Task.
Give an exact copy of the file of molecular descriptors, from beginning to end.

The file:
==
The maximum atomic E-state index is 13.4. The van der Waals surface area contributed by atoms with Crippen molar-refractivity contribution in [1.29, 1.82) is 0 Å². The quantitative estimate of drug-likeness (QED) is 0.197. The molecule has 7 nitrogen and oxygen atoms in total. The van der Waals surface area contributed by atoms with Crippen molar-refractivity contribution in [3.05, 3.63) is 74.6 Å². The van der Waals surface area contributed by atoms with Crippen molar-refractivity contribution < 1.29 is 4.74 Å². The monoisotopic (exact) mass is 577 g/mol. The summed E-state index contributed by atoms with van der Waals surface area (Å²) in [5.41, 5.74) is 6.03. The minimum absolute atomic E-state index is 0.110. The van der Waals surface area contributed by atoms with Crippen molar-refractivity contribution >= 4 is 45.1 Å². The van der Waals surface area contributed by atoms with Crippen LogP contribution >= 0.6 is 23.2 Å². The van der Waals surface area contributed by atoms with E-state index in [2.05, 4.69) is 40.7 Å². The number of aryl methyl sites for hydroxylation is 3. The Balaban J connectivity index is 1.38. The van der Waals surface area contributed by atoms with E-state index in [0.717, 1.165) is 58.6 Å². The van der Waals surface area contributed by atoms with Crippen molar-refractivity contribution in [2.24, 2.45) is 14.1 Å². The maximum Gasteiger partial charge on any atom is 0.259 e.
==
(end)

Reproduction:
The maximum atomic E-state index is 13.4. The van der Waals surface area contributed by atoms with Crippen molar-refractivity contribution in [1.29, 1.82) is 0 Å². The quantitative estimate of drug-likeness (QED) is 0.197. The molecule has 7 nitrogen and oxygen atoms in total. The van der Waals surface area contributed by atoms with Crippen molar-refractivity contribution in [3.05, 3.63) is 74.6 Å². The van der Waals surface area contributed by atoms with Crippen molar-refractivity contribution < 1.29 is 4.74 Å². The monoisotopic (exact) mass is 577 g/mol. The summed E-state index contributed by atoms with van der Waals surface area (Å²) in [5.41, 5.74) is 6.03. The minimum absolute atomic E-state index is 0.110. The van der Waals surface area contributed by atoms with Crippen molar-refractivity contribution >= 4 is 45.1 Å². The van der Waals surface area contributed by atoms with Crippen LogP contribution >= 0.6 is 23.2 Å². The van der Waals surface area contributed by atoms with E-state index in [2.05, 4.69) is 40.7 Å². The number of aryl methyl sites for hydroxylation is 3. The Balaban J connectivity index is 1.38. The van der Waals surface area contributed by atoms with E-state index in [0.717, 1.165) is 58.6 Å². The van der Waals surface area contributed by atoms with Crippen molar-refractivity contribution in [2.24, 2.45) is 14.1 Å². The maximum Gasteiger partial charge on any atom is 0.259 e.